Dennis Hopper: The Lost Album

A rebel, outcast, innovator and explorer, Dennis Hopper was the icon of last century’s troubled youth, fascinated by his restless wanderings and unnerving psychedelic exploration captured in 1969 masterpiece Easy Rider. “With its portrait of counterculture heroes raising their middle fingers to the uptight middle-class hypocrisies, Easy Rider became the cinematic symbol of the 1960s, a celluloid anthem to freedom, macho bravado and anti-establishment rebellion.”, Ann Hornaday wrote in Hopper’s eulogy in the Washington Post in 2010. More interested in “the reality of things going on around me than the fantasies of the world I work in,” Hopper captured America’s dynamic social and cultural life of the 60s in more than 18,000 photographs moving between humour and pathos, the playful and the intimate, the glamorous and the everyday. A body of 400 photographs – initially selected by Hopper for an exhibition at Fort Worth Art Center in Texas in 1970 – is now staged at London’s Royal Academy in an exhibition titled “Dennis Hopper: The Lost Album” running through October 19th 2014.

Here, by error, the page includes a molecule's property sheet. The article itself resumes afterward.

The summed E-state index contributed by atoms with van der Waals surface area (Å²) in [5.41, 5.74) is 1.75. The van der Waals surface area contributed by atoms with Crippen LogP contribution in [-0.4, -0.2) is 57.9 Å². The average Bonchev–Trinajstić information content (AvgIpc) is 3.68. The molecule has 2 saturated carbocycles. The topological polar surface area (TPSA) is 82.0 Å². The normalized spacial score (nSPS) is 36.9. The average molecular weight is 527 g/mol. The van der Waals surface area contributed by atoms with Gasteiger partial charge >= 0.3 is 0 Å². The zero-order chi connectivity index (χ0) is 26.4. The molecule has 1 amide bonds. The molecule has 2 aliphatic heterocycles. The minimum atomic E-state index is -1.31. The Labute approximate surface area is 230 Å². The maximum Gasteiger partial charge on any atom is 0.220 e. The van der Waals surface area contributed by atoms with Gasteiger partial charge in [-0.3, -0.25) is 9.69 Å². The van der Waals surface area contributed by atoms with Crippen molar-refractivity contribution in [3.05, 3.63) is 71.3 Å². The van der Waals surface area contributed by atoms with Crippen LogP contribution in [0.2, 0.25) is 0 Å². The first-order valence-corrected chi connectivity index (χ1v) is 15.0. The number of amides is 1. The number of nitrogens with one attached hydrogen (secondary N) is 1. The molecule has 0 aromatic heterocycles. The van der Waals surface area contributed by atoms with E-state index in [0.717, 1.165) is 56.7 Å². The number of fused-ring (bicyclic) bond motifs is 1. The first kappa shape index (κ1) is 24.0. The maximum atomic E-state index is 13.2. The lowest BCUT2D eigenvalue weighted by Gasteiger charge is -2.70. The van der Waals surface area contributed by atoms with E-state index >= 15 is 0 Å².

Rujana Rebernjak – Images courtesy of the Royal Academy